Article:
As noted above, the situations in which a County is required to act as a fiscal agent, and in which there is no need for an "election" by the County but there is a need for a waiver by the individual, are situations in which the individual is receiving "direct funding". This is not such a situation. Because this is instead a situation in which the individual is not receiving direct funding, and in which the County "may" act as a fiscal agent, there would need to be an "election" by it to do so. There was no such election; the County was not acting as a "fiscal agent"
In any event, as the Department argues in its brief, the whole fiscal agent issue is intended to apply in situations in which services are being provided "for" the person being cared for, such that that person is themselves the employer. The fiscal agent provisions allow counties in such cases to relieve such small, individual employers (who are often subject to disabilities) from the burdens of compliance with the requirements of the UC Act. A County serving as a fiscal agent in such cases assumes all of the administrative responsibilities of dealing with the department in connection with UC matters, but it is relieved from the legal status of being the "employer" of the persons providing the services. This is simply not a relevant situation here, where considering the evidence the conclusion appropriately arrived at is that the services are being provided for the County and the County itself is the employer in the first instance.
For all of the foregoing reasons, the commission therefore finds that Vicki Hoosier and Cheryl Paul performed services for the employer as defined "employees", within the meaning of Wis. Stat. § 108.02(12) of the statutes, during the time period at issue, January 1, 2001 through May, 2003.
The Findings of Fact and Conclusions of Law of the administrative law judge are modified to conform with the foregoing and, as modified, the decision of the administrative law judge is affirmed. Accordingly, the County of Door is liable to include Vicki Hoosier and Cheryl Paul in its defined payroll for the period at issue.
Dated and mailed March 28, 2007
doorcou . srr : 110 : EE 411 ER 460
/s/ James T. Flynn, Chairman
/s/ Robert Glaser, Commissioner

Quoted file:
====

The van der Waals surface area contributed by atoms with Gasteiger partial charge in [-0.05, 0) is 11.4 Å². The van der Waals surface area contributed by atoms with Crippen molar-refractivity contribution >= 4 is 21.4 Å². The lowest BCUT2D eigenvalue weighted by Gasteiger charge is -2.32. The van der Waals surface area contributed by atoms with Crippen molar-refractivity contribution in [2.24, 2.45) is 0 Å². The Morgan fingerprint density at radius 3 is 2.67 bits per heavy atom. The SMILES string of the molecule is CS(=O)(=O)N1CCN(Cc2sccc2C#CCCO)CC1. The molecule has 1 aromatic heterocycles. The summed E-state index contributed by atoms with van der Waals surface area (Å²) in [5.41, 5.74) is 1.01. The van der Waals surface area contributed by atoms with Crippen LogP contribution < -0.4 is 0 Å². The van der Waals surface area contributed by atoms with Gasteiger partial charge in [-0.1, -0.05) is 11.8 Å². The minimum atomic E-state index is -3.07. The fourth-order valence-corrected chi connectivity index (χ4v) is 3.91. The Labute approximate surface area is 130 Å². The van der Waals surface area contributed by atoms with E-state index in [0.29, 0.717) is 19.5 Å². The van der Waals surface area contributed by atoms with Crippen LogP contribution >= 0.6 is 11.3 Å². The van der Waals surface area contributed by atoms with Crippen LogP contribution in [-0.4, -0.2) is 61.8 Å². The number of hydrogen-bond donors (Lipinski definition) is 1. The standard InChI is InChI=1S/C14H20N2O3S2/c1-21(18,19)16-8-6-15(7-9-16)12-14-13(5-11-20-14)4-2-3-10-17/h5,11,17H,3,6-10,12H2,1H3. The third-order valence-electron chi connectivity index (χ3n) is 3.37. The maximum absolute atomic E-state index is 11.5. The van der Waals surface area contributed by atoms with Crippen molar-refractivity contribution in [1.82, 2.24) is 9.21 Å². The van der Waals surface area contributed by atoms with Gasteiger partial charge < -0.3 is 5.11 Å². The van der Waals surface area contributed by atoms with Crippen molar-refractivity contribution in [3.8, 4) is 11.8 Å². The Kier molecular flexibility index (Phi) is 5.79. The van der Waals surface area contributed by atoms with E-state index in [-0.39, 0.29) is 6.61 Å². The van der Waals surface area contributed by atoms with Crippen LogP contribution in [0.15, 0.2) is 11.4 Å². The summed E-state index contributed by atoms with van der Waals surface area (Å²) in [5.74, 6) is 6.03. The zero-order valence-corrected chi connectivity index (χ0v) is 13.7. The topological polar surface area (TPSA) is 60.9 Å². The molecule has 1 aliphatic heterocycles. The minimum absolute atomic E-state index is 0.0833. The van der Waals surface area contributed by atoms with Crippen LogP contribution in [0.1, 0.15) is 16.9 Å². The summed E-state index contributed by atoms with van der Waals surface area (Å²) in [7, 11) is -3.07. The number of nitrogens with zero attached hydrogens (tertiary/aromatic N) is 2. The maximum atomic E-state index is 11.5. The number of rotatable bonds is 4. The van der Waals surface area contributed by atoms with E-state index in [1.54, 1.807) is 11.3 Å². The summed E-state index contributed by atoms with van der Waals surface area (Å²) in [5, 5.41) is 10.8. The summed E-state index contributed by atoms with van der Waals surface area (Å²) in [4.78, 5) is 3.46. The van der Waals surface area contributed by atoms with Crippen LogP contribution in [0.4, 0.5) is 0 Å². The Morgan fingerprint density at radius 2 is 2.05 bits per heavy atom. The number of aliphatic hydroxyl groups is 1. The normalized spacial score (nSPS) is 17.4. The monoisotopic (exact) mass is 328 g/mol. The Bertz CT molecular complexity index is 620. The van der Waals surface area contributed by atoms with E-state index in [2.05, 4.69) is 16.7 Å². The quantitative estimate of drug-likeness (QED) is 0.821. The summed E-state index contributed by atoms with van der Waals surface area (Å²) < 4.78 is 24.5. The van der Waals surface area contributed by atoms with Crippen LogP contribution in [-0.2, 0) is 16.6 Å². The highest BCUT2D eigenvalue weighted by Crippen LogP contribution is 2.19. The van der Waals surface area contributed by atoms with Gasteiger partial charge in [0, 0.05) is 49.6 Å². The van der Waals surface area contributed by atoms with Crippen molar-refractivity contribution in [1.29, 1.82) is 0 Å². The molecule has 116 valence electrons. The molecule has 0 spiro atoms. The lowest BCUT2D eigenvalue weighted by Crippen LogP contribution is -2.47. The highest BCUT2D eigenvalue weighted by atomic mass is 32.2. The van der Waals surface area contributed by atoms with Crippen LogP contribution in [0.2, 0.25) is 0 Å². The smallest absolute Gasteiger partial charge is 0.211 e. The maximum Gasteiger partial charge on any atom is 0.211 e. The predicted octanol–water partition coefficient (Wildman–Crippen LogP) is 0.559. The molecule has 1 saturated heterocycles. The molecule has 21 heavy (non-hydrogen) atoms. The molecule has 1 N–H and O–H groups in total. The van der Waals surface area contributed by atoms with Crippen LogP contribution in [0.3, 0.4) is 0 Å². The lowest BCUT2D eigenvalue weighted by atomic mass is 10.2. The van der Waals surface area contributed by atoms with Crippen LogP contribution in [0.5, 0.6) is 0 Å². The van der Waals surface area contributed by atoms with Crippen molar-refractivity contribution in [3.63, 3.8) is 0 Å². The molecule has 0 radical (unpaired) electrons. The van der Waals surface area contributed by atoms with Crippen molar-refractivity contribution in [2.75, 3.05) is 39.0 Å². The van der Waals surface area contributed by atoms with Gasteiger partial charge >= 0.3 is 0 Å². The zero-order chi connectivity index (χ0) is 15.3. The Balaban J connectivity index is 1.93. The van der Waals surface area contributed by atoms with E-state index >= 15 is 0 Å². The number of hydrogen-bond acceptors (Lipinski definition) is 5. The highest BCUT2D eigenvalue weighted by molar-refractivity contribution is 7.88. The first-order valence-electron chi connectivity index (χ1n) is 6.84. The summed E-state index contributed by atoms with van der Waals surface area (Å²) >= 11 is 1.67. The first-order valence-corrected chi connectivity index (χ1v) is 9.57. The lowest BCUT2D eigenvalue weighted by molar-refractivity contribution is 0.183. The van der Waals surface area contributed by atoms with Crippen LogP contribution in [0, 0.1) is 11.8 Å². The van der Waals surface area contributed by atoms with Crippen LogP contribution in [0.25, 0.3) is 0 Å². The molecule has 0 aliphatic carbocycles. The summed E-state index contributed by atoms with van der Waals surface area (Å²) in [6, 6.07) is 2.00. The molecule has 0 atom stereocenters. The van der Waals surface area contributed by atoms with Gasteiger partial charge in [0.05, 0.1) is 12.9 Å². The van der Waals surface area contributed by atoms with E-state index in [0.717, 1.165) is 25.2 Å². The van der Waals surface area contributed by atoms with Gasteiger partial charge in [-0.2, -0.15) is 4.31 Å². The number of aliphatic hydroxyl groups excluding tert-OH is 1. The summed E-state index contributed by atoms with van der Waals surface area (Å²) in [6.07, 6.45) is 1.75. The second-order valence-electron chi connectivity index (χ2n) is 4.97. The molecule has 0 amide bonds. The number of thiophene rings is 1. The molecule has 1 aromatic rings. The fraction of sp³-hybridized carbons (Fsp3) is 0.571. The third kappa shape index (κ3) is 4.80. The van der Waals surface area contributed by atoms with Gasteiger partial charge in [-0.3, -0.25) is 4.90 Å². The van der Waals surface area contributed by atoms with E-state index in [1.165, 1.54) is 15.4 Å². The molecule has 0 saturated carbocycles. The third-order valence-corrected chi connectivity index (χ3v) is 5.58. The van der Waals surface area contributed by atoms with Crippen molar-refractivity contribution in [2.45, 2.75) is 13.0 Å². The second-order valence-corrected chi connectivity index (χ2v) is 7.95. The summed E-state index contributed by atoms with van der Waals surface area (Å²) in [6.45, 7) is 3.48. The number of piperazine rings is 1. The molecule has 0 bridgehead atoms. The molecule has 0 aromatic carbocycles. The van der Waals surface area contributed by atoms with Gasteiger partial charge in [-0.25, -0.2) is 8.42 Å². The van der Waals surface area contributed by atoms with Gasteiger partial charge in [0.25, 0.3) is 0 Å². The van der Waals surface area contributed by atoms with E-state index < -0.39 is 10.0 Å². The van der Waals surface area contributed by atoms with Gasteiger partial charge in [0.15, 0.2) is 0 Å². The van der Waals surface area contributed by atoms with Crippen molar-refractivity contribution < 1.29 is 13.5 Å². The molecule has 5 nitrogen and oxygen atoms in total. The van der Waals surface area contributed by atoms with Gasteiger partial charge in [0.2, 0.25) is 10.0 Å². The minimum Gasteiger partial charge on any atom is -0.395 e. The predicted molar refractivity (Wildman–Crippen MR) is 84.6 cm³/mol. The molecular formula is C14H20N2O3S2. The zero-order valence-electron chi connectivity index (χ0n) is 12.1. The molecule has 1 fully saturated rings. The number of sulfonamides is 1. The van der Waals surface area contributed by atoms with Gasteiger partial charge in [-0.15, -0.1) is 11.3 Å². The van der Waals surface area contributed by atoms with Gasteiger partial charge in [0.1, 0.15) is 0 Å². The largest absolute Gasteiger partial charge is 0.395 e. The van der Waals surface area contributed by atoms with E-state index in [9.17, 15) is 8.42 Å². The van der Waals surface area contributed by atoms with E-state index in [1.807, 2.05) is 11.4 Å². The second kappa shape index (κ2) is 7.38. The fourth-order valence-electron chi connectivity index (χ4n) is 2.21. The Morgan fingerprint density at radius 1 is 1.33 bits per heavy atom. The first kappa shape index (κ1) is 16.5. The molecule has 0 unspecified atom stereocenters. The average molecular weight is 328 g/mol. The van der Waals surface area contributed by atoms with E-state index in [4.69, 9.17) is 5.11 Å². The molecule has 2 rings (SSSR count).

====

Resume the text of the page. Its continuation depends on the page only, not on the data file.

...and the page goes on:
NOTE: The commission has issued its own findings and conclusions in order to more fully set forth its reasons for arriving at the same result as the administrative law judge.
Attorney Michael J. Mathis, Bureau of Legal Affairs, DWD UI Div
Attorney Jeffrey R. Wisnicky, Asst. Corporation Counsel, Door County
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(1)( Back ) This is the version of this provision as it existed at the times relevant herein (the period from January 1, 2001 through May, 2003). It was subsequently amended to refer to additional newly-created subsections.
(2)( Back ) Hoosier and Paul were advised by Door County that they did not need to report the $2,600/month it paid them as "income" for income tax purposes. This advice was apparently based on a provision of the Internal Revenue Code, 26 U.S.C. § 131, which states that gross income does not include amounts received by a foster care provider as "qualified foster care payments", which are defined as payments made by a State or political subdivision pursuant to a foster care program, to a foster care provider "for caring for a qualified foster individual in the foster care provider's home".
Assuming for the sake of argument only that sums excludable from "income" under this provision could somehow be considered not to be "pay" for purposes of determining whether an individual was performing services "in an employment" within the meaning of §§ 108.02(12)(a) and (15), this would make no difference here, because it does not appear that the sums here were entitled to the exclusion provided for under 26 U.S.C. § 131. This is because, as is discussed at more length below, infra at p. 10, the services here were not provided in the foster care provider's home, but rather in the home of the person being cared for.
(3)( Back ) § 108.02(13)(k) was recently amended to change some statutory references. This is the version of this provision as it existed at the times relevant herein.